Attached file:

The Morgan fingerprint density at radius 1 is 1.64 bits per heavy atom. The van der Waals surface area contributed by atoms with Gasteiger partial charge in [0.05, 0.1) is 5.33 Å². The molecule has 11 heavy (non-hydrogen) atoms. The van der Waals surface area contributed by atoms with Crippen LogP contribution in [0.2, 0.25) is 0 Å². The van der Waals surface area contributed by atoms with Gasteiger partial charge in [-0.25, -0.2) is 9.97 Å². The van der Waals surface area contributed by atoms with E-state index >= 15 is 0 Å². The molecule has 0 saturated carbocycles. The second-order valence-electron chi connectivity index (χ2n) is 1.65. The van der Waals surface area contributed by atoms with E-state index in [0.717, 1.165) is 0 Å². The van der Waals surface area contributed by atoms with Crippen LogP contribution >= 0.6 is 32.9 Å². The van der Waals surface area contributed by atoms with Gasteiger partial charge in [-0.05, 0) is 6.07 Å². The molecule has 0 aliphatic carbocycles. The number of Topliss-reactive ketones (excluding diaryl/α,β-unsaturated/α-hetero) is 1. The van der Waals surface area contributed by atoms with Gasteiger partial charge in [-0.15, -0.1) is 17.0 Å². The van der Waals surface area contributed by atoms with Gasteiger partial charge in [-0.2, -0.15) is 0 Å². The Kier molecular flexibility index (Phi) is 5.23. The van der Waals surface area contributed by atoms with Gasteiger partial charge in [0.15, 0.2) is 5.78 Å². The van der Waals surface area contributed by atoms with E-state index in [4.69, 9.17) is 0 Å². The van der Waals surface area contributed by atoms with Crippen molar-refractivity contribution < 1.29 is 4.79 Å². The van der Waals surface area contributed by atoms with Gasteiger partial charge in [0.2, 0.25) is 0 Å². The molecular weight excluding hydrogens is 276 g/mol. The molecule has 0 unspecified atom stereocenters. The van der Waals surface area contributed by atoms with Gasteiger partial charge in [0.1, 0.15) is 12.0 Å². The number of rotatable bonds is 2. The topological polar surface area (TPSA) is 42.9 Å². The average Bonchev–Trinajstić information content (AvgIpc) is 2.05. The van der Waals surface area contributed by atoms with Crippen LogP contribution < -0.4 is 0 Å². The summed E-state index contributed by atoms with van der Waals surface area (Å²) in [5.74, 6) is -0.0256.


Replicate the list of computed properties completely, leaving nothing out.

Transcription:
The Morgan fingerprint density at radius 1 is 1.64 bits per heavy atom. The van der Waals surface area contributed by atoms with Gasteiger partial charge in [0.05, 0.1) is 5.33 Å². The molecule has 11 heavy (non-hydrogen) atoms. The van der Waals surface area contributed by atoms with Crippen LogP contribution in [0.2, 0.25) is 0 Å². The van der Waals surface area contributed by atoms with Gasteiger partial charge in [-0.25, -0.2) is 9.97 Å². The van der Waals surface area contributed by atoms with E-state index >= 15 is 0 Å². The molecule has 0 saturated carbocycles. The second-order valence-electron chi connectivity index (χ2n) is 1.65. The van der Waals surface area contributed by atoms with E-state index in [0.717, 1.165) is 0 Å². The van der Waals surface area contributed by atoms with Crippen LogP contribution >= 0.6 is 32.9 Å². The van der Waals surface area contributed by atoms with Gasteiger partial charge in [-0.05, 0) is 6.07 Å². The molecule has 0 aliphatic carbocycles. The number of Topliss-reactive ketones (excluding diaryl/α,β-unsaturated/α-hetero) is 1. The van der Waals surface area contributed by atoms with Gasteiger partial charge in [-0.15, -0.1) is 17.0 Å². The van der Waals surface area contributed by atoms with Gasteiger partial charge in [-0.2, -0.15) is 0 Å². The Kier molecular flexibility index (Phi) is 5.23. The van der Waals surface area contributed by atoms with Gasteiger partial charge in [0.15, 0.2) is 5.78 Å². The van der Waals surface area contributed by atoms with E-state index in [4.69, 9.17) is 0 Å². The van der Waals surface area contributed by atoms with Crippen molar-refractivity contribution < 1.29 is 4.79 Å². The van der Waals surface area contributed by atoms with Gasteiger partial charge in [0.2, 0.25) is 0 Å². The molecular weight excluding hydrogens is 276 g/mol. The molecule has 0 unspecified atom stereocenters. The van der Waals surface area contributed by atoms with Gasteiger partial charge in [0.1, 0.15) is 12.0 Å². The number of rotatable bonds is 2. The topological polar surface area (TPSA) is 42.9 Å². The average Bonchev–Trinajstić information content (AvgIpc) is 2.05. The van der Waals surface area contributed by atoms with Crippen LogP contribution < -0.4 is 0 Å². The summed E-state index contributed by atoms with van der Waals surface area (Å²) in [5.74, 6) is -0.0256.